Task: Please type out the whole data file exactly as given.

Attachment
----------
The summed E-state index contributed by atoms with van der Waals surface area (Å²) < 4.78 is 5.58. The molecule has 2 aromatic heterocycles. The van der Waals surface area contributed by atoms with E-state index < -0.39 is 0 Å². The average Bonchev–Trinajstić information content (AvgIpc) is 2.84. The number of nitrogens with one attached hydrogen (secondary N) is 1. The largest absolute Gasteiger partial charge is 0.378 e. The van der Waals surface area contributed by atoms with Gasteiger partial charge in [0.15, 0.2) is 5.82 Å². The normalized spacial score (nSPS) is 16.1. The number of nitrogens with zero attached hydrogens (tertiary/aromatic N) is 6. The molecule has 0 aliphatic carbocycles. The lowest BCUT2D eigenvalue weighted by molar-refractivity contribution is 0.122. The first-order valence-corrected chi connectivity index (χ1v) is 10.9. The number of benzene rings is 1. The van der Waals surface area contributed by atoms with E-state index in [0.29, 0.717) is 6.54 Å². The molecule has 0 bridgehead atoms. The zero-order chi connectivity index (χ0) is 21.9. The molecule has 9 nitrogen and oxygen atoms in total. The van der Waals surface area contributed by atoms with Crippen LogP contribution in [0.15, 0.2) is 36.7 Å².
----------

The summed E-state index contributed by atoms with van der Waals surface area (Å²) < 4.78 is 5.58. The molecule has 2 aromatic heterocycles. The van der Waals surface area contributed by atoms with E-state index < -0.39 is 0 Å². The average Bonchev–Trinajstić information content (AvgIpc) is 2.84. The number of nitrogens with one attached hydrogen (secondary N) is 1. The largest absolute Gasteiger partial charge is 0.378 e. The van der Waals surface area contributed by atoms with Gasteiger partial charge in [0.15, 0.2) is 5.82 Å². The normalized spacial score (nSPS) is 16.1. The number of nitrogens with zero attached hydrogens (tertiary/aromatic N) is 6. The molecule has 0 aliphatic carbocycles. The lowest BCUT2D eigenvalue weighted by molar-refractivity contribution is 0.122. The first-order valence-corrected chi connectivity index (χ1v) is 10.9. The number of benzene rings is 1. The van der Waals surface area contributed by atoms with E-state index in [0.29, 0.717) is 6.54 Å². The molecule has 0 bridgehead atoms. The zero-order chi connectivity index (χ0) is 21.9. The molecule has 9 nitrogen and oxygen atoms in total. The van der Waals surface area contributed by atoms with Crippen LogP contribution in [0.15, 0.2) is 36.7 Å².